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Protecting Your HOA During Bug Season

During  the time when everyone is outside enjoying the warmer weather, bug season is also hitting. And while bites and stings are annoying and uncomfortable at the least, they can also be potentially life-threatening.

To make sure your HOA members are protected from the risks of those bites and stings, follow these tips to help you now when more action is required:

1. Use repellant. This is most important for avoiding any problems in the first place. Also, wear light-colored, lightweight clothes that covers your legs, feet, and arms to prevent bugs from getting to your skin. You’ll also want to avoid any fragrances or perfumes while outside. Bugs love those!

2. Don’t Scratch. Yes, that’s easier said than done. Itching is hard to fight! But scratching those bites could case an infection—as well as leave a scar.

3. Use medications. For bites that are itchy or slightly painful, use an over-the-counter topical medicine with cortisone or Bendryl. If you want to go all-natural, you can make a paste with baking soda and water and apply that to the wound, soak in an oatmeal bath, adding a little ammonia to the bite with a cotton pad, or put toothpaste on the area to relive itching.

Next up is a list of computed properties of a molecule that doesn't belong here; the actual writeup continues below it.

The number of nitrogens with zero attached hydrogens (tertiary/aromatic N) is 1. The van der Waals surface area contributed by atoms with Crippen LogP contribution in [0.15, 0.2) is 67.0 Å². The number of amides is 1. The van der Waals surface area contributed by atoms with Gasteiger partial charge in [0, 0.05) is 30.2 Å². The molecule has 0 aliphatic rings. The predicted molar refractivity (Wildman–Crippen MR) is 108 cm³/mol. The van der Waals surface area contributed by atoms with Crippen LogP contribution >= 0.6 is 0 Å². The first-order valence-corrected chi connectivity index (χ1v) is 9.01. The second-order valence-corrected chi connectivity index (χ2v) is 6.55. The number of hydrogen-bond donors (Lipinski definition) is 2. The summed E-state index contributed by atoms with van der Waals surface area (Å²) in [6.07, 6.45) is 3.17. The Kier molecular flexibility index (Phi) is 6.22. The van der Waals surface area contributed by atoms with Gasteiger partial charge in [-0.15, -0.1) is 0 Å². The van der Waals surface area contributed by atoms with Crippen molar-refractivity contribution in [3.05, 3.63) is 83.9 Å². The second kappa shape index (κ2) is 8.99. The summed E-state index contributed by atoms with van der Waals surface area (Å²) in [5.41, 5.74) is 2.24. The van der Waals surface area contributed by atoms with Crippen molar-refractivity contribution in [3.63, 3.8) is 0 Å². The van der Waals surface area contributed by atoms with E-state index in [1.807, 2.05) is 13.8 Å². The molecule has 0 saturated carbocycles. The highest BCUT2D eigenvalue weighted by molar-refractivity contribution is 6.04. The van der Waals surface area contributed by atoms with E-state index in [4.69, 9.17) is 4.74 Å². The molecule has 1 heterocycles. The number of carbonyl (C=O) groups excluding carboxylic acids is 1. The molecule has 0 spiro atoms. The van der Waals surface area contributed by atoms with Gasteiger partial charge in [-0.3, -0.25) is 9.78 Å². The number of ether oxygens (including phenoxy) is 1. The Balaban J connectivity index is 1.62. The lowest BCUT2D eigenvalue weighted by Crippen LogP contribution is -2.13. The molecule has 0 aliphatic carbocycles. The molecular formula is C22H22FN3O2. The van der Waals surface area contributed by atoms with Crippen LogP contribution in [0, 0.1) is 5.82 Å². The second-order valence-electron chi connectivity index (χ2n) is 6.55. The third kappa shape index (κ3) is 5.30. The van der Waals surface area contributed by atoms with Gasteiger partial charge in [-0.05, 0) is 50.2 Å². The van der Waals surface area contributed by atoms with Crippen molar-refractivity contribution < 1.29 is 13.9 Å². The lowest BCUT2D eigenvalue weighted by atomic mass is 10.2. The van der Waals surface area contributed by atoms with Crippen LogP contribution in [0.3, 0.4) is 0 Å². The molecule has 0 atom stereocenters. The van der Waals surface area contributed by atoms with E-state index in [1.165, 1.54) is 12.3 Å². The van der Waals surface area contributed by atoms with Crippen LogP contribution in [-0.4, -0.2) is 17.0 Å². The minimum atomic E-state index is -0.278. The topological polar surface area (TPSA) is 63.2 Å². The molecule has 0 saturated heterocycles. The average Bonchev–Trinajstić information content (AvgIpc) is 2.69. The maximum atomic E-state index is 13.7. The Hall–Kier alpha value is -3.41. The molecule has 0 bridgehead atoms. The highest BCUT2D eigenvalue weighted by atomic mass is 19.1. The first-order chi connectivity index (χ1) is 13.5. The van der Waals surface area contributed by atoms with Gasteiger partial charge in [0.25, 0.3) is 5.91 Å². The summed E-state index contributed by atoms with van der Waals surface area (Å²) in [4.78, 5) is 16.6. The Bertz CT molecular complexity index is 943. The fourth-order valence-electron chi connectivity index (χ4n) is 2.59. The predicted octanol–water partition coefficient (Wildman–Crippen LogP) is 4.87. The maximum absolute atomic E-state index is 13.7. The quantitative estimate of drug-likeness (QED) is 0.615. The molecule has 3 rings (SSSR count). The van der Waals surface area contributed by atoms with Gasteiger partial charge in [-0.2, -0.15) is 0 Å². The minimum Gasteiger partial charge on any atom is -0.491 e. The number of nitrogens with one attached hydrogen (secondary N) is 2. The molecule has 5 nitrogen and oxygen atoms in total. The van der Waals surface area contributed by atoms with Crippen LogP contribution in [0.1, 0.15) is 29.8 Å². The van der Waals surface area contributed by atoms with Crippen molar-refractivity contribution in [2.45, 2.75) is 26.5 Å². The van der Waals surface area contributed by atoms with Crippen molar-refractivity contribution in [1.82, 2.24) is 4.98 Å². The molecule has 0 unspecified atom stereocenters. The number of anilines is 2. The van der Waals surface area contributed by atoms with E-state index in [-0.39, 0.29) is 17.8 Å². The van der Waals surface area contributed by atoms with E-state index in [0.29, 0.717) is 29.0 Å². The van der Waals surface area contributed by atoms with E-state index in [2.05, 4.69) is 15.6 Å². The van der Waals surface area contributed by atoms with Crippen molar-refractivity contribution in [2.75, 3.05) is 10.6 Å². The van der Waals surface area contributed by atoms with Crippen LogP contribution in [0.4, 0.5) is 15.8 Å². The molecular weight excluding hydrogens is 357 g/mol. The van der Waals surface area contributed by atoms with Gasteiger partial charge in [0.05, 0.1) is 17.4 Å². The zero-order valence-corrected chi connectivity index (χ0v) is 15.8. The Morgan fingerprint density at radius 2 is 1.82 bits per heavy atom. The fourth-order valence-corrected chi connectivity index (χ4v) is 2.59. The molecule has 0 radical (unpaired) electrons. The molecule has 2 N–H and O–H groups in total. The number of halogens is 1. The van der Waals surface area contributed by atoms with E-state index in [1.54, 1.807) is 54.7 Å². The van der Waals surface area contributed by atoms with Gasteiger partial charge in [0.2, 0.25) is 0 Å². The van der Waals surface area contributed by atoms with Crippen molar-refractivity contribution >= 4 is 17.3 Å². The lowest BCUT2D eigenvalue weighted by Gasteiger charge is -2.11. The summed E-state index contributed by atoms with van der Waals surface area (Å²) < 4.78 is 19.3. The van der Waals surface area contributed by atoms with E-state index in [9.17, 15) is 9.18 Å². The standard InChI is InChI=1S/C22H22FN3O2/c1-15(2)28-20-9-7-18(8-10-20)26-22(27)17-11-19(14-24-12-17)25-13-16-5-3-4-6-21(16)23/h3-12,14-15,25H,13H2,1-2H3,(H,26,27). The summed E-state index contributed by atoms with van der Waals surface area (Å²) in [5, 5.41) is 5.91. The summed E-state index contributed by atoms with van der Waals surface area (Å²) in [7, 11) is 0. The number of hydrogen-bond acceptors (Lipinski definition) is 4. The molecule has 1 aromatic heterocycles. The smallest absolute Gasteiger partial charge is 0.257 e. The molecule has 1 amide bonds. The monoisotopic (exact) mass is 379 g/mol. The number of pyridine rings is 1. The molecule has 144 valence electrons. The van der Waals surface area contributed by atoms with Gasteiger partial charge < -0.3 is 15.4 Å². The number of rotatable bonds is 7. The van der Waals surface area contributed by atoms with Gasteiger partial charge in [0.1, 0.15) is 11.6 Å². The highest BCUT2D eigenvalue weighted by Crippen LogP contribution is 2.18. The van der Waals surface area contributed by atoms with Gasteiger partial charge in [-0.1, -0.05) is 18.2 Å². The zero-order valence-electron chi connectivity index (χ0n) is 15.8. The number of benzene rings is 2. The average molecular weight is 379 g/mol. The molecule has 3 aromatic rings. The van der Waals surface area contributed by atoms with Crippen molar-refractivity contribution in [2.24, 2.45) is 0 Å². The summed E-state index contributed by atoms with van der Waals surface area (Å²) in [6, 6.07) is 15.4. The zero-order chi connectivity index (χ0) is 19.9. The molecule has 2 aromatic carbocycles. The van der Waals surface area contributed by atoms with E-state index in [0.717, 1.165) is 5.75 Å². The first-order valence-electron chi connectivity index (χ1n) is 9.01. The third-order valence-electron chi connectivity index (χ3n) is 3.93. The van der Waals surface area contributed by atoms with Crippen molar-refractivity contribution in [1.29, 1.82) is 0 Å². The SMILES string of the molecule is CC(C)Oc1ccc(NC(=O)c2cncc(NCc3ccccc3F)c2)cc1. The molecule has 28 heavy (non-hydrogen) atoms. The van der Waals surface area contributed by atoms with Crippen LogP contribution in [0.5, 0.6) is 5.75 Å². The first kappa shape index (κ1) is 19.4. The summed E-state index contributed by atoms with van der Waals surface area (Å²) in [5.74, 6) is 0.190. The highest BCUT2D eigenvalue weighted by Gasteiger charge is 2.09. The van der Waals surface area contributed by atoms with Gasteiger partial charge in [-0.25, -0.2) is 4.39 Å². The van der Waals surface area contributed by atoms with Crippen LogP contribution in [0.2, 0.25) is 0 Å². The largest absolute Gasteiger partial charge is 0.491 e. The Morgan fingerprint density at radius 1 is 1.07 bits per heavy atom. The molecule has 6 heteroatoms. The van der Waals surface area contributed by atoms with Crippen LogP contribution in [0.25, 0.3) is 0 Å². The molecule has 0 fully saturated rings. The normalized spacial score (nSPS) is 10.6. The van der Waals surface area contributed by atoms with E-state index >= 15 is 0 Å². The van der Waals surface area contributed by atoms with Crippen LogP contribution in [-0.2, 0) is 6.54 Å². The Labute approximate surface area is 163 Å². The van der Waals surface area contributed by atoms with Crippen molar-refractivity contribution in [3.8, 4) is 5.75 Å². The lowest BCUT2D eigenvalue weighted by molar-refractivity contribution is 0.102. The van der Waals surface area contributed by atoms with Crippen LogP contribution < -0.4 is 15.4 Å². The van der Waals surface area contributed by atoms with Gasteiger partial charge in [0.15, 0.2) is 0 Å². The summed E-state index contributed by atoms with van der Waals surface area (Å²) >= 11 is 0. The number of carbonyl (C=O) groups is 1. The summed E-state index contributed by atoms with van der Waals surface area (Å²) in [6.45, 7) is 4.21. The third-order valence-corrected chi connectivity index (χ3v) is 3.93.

4. Be aware of warning signs. If the person who was bitten begins to feel dizzy, nauseous, faint, or disoriented, has trouble breathing, rapid heartbeat, or swelling in the tongue, lips, or throat, 911 should be called immediately. Any of these symptoms indicate a severe allergy to the insect.

Make sure your HOA management company provides access to an Epi-pen just in case, so that can be administered. If symptoms get even worse before paramedics arrive, perform CPR.

Educate HOA members on these symptoms so they know what to look for—and stay alert. Any symptoms that are delayed after the sting or bite, such as swelling or lots of redness, might mean an infection or something else going on.

If you or anyone in association has fever, headache, or joint pain up to a few days after the bite happens, they could mean another contracted illness, such as Lyme disease, Rocky Mountain spotted fever, or the West Nile virus. Check with a physician in this case.

When bug season hits, encourage HOA members to be cautious and aware of any warning signs. That will ensure everyone has a fun, safe summer!

Check out more summer safety tips here.

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